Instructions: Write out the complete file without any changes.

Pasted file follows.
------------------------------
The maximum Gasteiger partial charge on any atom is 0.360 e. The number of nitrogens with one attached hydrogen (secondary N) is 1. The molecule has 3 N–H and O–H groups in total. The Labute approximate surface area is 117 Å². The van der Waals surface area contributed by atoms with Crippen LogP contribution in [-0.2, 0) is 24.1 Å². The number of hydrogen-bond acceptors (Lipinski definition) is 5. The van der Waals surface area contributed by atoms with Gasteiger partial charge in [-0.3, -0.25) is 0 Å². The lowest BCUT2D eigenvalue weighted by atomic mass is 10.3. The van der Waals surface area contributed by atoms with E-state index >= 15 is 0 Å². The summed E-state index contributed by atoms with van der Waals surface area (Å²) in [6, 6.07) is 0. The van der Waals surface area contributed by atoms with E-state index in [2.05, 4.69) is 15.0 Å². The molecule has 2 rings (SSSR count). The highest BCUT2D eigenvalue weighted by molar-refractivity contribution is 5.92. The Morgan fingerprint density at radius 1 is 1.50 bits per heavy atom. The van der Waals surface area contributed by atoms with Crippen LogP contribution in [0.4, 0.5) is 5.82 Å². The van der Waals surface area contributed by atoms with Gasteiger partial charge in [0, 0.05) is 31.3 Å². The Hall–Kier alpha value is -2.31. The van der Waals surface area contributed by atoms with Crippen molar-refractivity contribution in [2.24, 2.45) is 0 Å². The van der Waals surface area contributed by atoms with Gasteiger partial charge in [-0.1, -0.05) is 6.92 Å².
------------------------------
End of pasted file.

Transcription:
The maximum Gasteiger partial charge on any atom is 0.360 e. The number of nitrogens with one attached hydrogen (secondary N) is 1. The molecule has 3 N–H and O–H groups in total. The Labute approximate surface area is 117 Å². The van der Waals surface area contributed by atoms with Crippen LogP contribution in [-0.2, 0) is 24.1 Å². The number of hydrogen-bond acceptors (Lipinski definition) is 5. The van der Waals surface area contributed by atoms with Gasteiger partial charge in [-0.3, -0.25) is 0 Å². The lowest BCUT2D eigenvalue weighted by atomic mass is 10.3. The van der Waals surface area contributed by atoms with E-state index >= 15 is 0 Å². The summed E-state index contributed by atoms with van der Waals surface area (Å²) in [6, 6.07) is 0. The van der Waals surface area contributed by atoms with E-state index in [2.05, 4.69) is 15.0 Å². The molecule has 2 rings (SSSR count). The highest BCUT2D eigenvalue weighted by molar-refractivity contribution is 5.92. The Morgan fingerprint density at radius 1 is 1.50 bits per heavy atom. The van der Waals surface area contributed by atoms with Crippen LogP contribution in [0.4, 0.5) is 5.82 Å². The van der Waals surface area contributed by atoms with Gasteiger partial charge in [0, 0.05) is 31.3 Å². The Hall–Kier alpha value is -2.31. The van der Waals surface area contributed by atoms with Crippen molar-refractivity contribution in [2.24, 2.45) is 0 Å². The van der Waals surface area contributed by atoms with Gasteiger partial charge in [-0.1, -0.05) is 6.92 Å².